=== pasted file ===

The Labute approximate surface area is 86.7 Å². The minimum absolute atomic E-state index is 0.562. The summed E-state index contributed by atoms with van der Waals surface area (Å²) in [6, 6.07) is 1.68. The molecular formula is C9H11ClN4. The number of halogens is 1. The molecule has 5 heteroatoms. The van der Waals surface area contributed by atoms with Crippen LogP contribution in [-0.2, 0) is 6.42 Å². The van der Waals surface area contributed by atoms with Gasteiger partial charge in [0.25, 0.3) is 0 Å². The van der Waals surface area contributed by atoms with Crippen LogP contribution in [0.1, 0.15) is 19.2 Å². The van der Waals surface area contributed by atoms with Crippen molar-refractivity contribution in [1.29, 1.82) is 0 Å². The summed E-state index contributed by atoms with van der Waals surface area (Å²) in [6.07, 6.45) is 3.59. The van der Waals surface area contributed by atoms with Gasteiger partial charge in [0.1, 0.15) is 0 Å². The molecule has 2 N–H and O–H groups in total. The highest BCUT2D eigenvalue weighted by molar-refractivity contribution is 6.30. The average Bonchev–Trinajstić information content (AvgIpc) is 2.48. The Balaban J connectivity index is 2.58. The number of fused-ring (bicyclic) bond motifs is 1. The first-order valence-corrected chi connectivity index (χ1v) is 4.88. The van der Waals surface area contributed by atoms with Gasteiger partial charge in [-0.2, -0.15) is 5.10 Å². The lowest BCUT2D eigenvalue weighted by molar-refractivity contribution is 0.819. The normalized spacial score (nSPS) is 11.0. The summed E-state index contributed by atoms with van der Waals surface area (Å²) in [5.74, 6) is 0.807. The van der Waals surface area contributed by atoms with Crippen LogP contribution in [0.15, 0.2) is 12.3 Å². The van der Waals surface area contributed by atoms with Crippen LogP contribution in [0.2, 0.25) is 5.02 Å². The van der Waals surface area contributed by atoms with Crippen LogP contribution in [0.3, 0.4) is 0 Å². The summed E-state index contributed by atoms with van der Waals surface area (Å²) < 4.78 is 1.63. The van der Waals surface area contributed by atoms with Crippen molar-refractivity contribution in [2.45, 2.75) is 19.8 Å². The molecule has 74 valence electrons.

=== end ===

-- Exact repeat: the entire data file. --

The Labute approximate surface area is 86.7 Å². The minimum absolute atomic E-state index is 0.562. The summed E-state index contributed by atoms with van der Waals surface area (Å²) in [6, 6.07) is 1.68. The molecular formula is C9H11ClN4. The number of halogens is 1. The molecule has 5 heteroatoms. The van der Waals surface area contributed by atoms with Crippen LogP contribution in [-0.2, 0) is 6.42 Å². The van der Waals surface area contributed by atoms with Gasteiger partial charge in [0.25, 0.3) is 0 Å². The van der Waals surface area contributed by atoms with Crippen LogP contribution in [0.1, 0.15) is 19.2 Å². The van der Waals surface area contributed by atoms with Crippen molar-refractivity contribution in [1.29, 1.82) is 0 Å². The summed E-state index contributed by atoms with van der Waals surface area (Å²) in [6.07, 6.45) is 3.59. The van der Waals surface area contributed by atoms with Gasteiger partial charge in [0.1, 0.15) is 0 Å². The molecule has 2 N–H and O–H groups in total. The highest BCUT2D eigenvalue weighted by molar-refractivity contribution is 6.30. The average Bonchev–Trinajstić information content (AvgIpc) is 2.48. The Balaban J connectivity index is 2.58. The number of fused-ring (bicyclic) bond motifs is 1. The first-order valence-corrected chi connectivity index (χ1v) is 4.88. The van der Waals surface area contributed by atoms with Gasteiger partial charge in [-0.2, -0.15) is 5.10 Å². The lowest BCUT2D eigenvalue weighted by molar-refractivity contribution is 0.819. The normalized spacial score (nSPS) is 11.0. The summed E-state index contributed by atoms with van der Waals surface area (Å²) in [5.74, 6) is 0.807. The van der Waals surface area contributed by atoms with Crippen LogP contribution in [0.15, 0.2) is 12.3 Å². The van der Waals surface area contributed by atoms with Crippen LogP contribution in [0.2, 0.25) is 5.02 Å². The van der Waals surface area contributed by atoms with Crippen LogP contribution in [0.3, 0.4) is 0 Å². The summed E-state index contributed by atoms with van der Waals surface area (Å²) < 4.78 is 1.63. The van der Waals surface area contributed by atoms with Crippen molar-refractivity contribution in [2.45, 2.75) is 19.8 Å². The molecule has 74 valence electrons.